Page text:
Tears for Ethiopia
She is the first person to be killed when Meles Zenawi unleashed his forces following a peaceful protest by Addis Ababa University (AAU) students on June 6. She was shot and killed by EPRDF troops as she and her friends tried to block the road in Kotebe that leads to the Sendafa torture camp.
She helped escape several AAU students from torture by helping them jump from the trucks that were taking them to Sendafa. She didn’t have any weapon. But that didn’t stop the EPRDF troops from shooting her to death.
A high caliber bullet pierced through her neck. (via Ethiopundit)
She was attending an elementary school in Kotebe until she was shot in the back with a high caliber bullet on June 6. Miraculously, she survived.
Fighting uncontrollable tears, Messeret recounted her story to Ethiopian Review: “As I was heading home from school, soldiers with red berets started coming after me. I ran. They followed me with their machine guns pointed at me. I was frightened so I continued to run while holding my books. I heard one of the soldiers saying “shoot her.” That was the last thing I heard until I woke up at a hospital at midnight, feeling thirsty. The people by my bedside told me that people in the neighborhood found me lying in the street and rushed me to the hospital. I asked them to give me water. They said to me that I could not drink water because I had undergone a stomach surgery. I was dying of thirst. I asked the people around me to call those soldiers in to finish me off.”
The frail young girl continued to tell her story: “The bullet had pierced the left side of my back and came out in the front, destroying one of my kidneys. I am surviving on one kidney. They inserted this tube on the right side of my stomach to help me urinate. I have three holes in my belly. I’m in constant pain. I can’t turn to the other side.” (via Ethiopian Review)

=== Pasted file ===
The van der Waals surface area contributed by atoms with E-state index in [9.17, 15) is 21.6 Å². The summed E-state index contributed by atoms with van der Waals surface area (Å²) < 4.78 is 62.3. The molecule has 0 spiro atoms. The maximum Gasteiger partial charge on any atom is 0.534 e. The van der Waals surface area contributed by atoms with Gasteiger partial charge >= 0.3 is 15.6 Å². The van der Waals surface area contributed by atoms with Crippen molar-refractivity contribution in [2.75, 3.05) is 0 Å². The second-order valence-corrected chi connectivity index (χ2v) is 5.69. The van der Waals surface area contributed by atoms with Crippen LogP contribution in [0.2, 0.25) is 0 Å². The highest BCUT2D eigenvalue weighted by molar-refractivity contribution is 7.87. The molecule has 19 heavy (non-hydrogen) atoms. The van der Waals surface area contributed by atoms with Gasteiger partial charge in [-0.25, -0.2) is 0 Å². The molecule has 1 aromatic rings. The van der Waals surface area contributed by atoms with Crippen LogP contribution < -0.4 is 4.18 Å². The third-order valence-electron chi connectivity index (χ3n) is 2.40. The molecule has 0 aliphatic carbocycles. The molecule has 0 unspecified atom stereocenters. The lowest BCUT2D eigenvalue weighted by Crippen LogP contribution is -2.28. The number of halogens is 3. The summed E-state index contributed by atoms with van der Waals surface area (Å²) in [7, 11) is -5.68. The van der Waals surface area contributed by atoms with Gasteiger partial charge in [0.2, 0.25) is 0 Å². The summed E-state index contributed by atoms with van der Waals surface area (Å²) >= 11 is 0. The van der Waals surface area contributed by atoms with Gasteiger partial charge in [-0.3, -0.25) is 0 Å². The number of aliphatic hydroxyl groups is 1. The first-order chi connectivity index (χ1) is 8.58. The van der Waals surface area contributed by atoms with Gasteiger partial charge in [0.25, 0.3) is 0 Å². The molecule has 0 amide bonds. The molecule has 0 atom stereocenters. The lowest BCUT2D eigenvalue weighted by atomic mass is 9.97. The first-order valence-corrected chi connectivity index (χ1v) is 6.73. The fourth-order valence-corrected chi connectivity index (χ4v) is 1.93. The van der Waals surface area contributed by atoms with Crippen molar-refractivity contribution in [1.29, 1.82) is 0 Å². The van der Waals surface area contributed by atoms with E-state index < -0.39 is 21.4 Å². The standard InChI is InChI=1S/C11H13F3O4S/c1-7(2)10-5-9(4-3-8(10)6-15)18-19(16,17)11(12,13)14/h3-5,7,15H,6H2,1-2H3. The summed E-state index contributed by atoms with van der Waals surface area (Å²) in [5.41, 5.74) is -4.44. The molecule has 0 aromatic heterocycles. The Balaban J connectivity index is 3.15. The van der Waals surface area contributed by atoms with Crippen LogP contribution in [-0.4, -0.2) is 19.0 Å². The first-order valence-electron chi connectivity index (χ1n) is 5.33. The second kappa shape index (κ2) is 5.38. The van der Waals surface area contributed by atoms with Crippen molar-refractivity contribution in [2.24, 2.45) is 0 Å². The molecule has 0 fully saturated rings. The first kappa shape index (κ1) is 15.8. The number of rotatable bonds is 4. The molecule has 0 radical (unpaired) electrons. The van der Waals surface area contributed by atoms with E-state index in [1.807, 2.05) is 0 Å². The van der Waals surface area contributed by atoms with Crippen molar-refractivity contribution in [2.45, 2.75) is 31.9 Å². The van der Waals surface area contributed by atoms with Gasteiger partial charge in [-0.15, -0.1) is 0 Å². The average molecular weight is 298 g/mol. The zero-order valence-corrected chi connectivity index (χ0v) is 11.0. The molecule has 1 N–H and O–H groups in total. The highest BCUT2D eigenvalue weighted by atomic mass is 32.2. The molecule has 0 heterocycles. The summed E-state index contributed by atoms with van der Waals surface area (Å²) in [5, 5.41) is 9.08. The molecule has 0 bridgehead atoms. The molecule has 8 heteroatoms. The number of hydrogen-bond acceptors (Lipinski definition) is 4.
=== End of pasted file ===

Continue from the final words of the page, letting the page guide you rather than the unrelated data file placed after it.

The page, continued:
Ethiopia’s prime minister launched a blistering attack on the European Union yesterday, condemning as a “pack of lies” a report critical of the country’s elections this summer.
The EU, which sent observers to 1,000 constituencies, said last week that key aspects of the vote failed to meet international standards.
Ana Gomes, the chief observer, reported widespread human rights abuses, with opposition members arrested and witnesses to election violations intimidated.
At a press conference, the prime minister, Meles Zenawi, said: “The statement in my view shows that the [EU] mission has turned out to be something worse than a farce.
“We shall in the coming days and weeks see what we can do to expose the pack of lies and innuendoes that characterise the garbage in this report.”
Mr Zenawi, a former guerrilla commander who came to power after overthrowing the Marxist Derg regime, hinted that relations with the EU could take a sharp turn for the worse.
And when that day comes, will Ethiopians still remember the name, the face, and the story of ShiBire Desalegn?